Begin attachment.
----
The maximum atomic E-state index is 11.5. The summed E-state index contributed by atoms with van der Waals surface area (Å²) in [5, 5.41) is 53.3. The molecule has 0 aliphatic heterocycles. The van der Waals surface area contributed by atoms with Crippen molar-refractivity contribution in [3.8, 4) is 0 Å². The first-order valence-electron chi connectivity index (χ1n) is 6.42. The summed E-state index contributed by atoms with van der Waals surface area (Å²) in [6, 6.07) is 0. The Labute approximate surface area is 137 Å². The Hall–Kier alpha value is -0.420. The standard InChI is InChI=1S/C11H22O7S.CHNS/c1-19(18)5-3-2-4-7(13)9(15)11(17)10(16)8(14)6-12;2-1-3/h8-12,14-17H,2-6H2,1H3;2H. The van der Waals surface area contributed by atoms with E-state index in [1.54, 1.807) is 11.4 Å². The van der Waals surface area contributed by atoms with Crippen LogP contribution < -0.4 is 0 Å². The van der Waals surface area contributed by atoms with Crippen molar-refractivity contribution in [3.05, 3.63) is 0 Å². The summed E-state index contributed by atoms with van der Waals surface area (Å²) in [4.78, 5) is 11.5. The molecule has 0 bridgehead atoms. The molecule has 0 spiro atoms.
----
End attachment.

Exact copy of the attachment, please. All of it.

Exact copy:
The maximum atomic E-state index is 11.5. The summed E-state index contributed by atoms with van der Waals surface area (Å²) in [5, 5.41) is 53.3. The molecule has 0 aliphatic heterocycles. The van der Waals surface area contributed by atoms with Crippen molar-refractivity contribution in [3.8, 4) is 0 Å². The first-order valence-electron chi connectivity index (χ1n) is 6.42. The summed E-state index contributed by atoms with van der Waals surface area (Å²) in [6, 6.07) is 0. The Labute approximate surface area is 137 Å². The Hall–Kier alpha value is -0.420. The standard InChI is InChI=1S/C11H22O7S.CHNS/c1-19(18)5-3-2-4-7(13)9(15)11(17)10(16)8(14)6-12;2-1-3/h8-12,14-17H,2-6H2,1H3;2H. The van der Waals surface area contributed by atoms with E-state index in [1.54, 1.807) is 11.4 Å². The van der Waals surface area contributed by atoms with Crippen LogP contribution < -0.4 is 0 Å². The van der Waals surface area contributed by atoms with Crippen molar-refractivity contribution in [3.05, 3.63) is 0 Å². The summed E-state index contributed by atoms with van der Waals surface area (Å²) in [4.78, 5) is 11.5. The molecule has 0 bridgehead atoms. The molecule has 0 spiro atoms.